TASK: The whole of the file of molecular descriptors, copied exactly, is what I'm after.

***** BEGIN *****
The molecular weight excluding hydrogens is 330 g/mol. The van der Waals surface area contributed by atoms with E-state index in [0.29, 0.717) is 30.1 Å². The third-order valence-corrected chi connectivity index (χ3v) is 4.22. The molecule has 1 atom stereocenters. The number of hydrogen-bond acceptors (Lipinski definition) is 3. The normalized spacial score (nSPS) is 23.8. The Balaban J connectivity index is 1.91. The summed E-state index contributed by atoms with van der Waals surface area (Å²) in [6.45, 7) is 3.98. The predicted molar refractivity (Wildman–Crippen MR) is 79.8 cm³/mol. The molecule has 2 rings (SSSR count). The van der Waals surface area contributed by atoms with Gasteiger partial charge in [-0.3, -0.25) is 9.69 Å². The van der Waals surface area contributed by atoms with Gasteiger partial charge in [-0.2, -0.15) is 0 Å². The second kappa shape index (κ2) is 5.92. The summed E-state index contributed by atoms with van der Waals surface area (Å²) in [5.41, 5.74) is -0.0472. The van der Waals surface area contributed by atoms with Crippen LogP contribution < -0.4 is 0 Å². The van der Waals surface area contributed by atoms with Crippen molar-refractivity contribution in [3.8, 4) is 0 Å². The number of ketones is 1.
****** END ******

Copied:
The molecular weight excluding hydrogens is 330 g/mol. The van der Waals surface area contributed by atoms with E-state index in [0.29, 0.717) is 30.1 Å². The third-order valence-corrected chi connectivity index (χ3v) is 4.22. The molecule has 1 atom stereocenters. The number of hydrogen-bond acceptors (Lipinski definition) is 3. The normalized spacial score (nSPS) is 23.8. The Balaban J connectivity index is 1.91. The summed E-state index contributed by atoms with van der Waals surface area (Å²) in [6.45, 7) is 3.98. The predicted molar refractivity (Wildman–Crippen MR) is 79.8 cm³/mol. The molecule has 2 rings (SSSR count). The van der Waals surface area contributed by atoms with Gasteiger partial charge in [-0.3, -0.25) is 9.69 Å². The van der Waals surface area contributed by atoms with Gasteiger partial charge in [-0.2, -0.15) is 0 Å². The second kappa shape index (κ2) is 5.92. The summed E-state index contributed by atoms with van der Waals surface area (Å²) in [5.41, 5.74) is -0.0472. The van der Waals surface area contributed by atoms with Crippen LogP contribution < -0.4 is 0 Å². The van der Waals surface area contributed by atoms with Crippen molar-refractivity contribution in [3.8, 4) is 0 Å². The number of ketones is 1.